One Woman's Search for Everything Sonics-Related at Neumos on a Random Monday Night.

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I've lived in Seattle, on and off, for much of my life. I consider it my hometown. In all that time, I've never thought of it as a sports city. Sports fandom in Seattle, rather than the default, always seemed like just another subculture. And although I spent one surreal semester as a basketball cheerleader in college, I've never cared much about sports. But love was palpable at last night’s Sonics rally at Neumos, with performers including Geo of the Blues Scholars, Nacho Picasso, Grynch, and Dyme Def, among others, playing to a room packed with boisterous fans. There were lines out the door and people trying to sneak in long after the free event had reached capacity.

Raz Simone entertains the crowd.
  • Emily K.
  • Raz Simone entertains the crowd.

What struck me most was people's eagerness to share their Sonics memories with me and each other, their overflowing enthusiasm, their unselfconscious passion. People talked about the importance of the Sonics to Seattle’s cultural landscape and identity as a city, the pivotal role the Sonics played in their lives growing up, and how loving a team like the Sonics creates a unifying bond with the power to transcend social distinctions.

This guy said hed willingly trade any Seattle sports team to have the Sonics back (except the Seahawks).
  • Emily K.
  • This guy said he'd willingly trade any Seattle sports team to have the Sonics back (except the Seahawks).
Longtime fan JQuai Holiday told me: “Losing the Sonics was like losing an older brother or a parent: It’s personal.” Many people, including local rapper Billy the Fridge, told me that the Sonics were their childhood team. Kris Brannon—known around town as The Sonics Guy—emphasized the sense of community and pride that the team brings to Seattle, uniting people across the spectrum of race, political orientation and sexual identity. Ever since the team left in 2008, the Sonics Guy has been traveling to sporting events, political events (Democratic rallies, Republican rallies, Tea Parties), and wherever else he can find a crowd, “representing the green and gold… spreading the word that the Sonics need to come back.”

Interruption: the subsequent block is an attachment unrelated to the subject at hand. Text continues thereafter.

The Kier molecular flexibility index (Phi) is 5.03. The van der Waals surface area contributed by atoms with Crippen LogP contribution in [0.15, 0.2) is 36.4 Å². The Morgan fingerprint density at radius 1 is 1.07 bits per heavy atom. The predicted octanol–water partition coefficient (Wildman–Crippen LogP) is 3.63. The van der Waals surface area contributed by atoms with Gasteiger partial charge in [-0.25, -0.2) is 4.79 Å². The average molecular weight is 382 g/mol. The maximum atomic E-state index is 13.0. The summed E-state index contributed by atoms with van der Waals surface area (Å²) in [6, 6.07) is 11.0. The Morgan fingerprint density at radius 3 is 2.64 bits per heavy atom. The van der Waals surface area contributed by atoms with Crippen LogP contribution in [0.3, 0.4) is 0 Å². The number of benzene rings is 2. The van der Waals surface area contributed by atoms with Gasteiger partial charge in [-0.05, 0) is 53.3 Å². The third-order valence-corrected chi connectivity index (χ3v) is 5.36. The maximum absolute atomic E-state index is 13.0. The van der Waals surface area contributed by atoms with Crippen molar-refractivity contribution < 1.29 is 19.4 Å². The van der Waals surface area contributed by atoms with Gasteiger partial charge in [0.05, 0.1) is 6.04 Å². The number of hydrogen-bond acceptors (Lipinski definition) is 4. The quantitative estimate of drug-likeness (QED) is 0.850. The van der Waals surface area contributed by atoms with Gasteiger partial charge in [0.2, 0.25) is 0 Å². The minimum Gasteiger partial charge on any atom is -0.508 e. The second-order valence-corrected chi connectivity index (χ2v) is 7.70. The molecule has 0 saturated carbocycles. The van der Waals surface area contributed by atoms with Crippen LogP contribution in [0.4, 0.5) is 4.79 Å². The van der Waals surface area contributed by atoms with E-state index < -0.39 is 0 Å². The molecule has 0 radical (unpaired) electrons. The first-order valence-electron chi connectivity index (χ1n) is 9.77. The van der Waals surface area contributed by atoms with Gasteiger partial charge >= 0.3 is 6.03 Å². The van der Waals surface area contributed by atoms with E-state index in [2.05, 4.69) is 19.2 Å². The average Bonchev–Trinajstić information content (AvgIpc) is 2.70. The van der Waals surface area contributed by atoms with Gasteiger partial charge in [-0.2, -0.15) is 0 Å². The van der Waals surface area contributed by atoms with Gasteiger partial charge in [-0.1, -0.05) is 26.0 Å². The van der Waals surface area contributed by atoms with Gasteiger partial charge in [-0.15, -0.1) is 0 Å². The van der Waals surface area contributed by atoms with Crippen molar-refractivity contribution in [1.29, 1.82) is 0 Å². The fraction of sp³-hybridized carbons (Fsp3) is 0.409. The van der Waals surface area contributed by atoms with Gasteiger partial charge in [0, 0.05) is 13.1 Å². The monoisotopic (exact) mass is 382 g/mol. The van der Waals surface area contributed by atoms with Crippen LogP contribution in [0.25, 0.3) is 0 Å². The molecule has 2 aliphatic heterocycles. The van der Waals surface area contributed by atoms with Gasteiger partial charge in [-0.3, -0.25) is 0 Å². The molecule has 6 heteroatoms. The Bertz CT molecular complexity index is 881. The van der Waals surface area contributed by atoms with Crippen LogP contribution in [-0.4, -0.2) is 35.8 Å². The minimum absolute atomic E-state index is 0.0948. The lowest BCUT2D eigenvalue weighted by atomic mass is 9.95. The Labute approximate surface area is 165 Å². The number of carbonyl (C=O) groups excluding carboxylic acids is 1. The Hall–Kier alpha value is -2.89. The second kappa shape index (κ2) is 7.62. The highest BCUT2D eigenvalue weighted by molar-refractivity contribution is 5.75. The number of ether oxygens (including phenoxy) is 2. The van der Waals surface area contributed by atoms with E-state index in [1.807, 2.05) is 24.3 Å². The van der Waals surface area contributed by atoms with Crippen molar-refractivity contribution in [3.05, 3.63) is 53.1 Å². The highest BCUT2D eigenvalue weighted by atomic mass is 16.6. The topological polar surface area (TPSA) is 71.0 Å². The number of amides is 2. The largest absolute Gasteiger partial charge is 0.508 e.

More photos and thoughts after the jump.

Dawn Welch, who hosts the Sonics Nation Facebook page—which has been "liked" more than 3,000 times—had this to say about the purpose of the rally: “This is one last push, trying to get the Sonics back. I’m not too discouraged by last week’s vote. It’s not over till it’s over.”

Several people I talked to, including local MC Duranged Pitt, praised Chris Hansen—a super-rich guy who's fast becoming an unlikely folk hero, with his mug emblazoned on T-shirts—for his efforts to bring back the Sonics.

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And instead of channeling anger at the NBA for their recent committee recommendation to keep the Kings in Sacramento, the fans focused on love. One person I spoke with, Leila Gant, emphasized the overlap between local sports and the local music scene. In a city that can feel like an underdog in both departments, beloved local sports and music heroes give voice to Seattle’s sense of itself as a city that is distinguished, dynamic, and proudly unconventional. Case in point: The event was punctuated with triumphant public weed smoking, accompanied by sly raps bragging on our city’s progressivism.

Aurielle told me that watching the Sonics was a family tradition.
  • Emily K.
  • Aurielle told me that watching the Sonics was a family tradition.

At one point, the mayor took the stage amid swirling weed smoke to shout “Bring back the Supersonics!” and former NBA All-Star Sean Kemp strutted to the cheers of adoring fans. The event had the feel of a religious revival, with exhortations to faith from the MCs and a blissed-out flood of hometown pride. After years away and a winter of SAD-induced grumbling, last night made me feel like a proud Seattleite—and maybe a converted sports fan.

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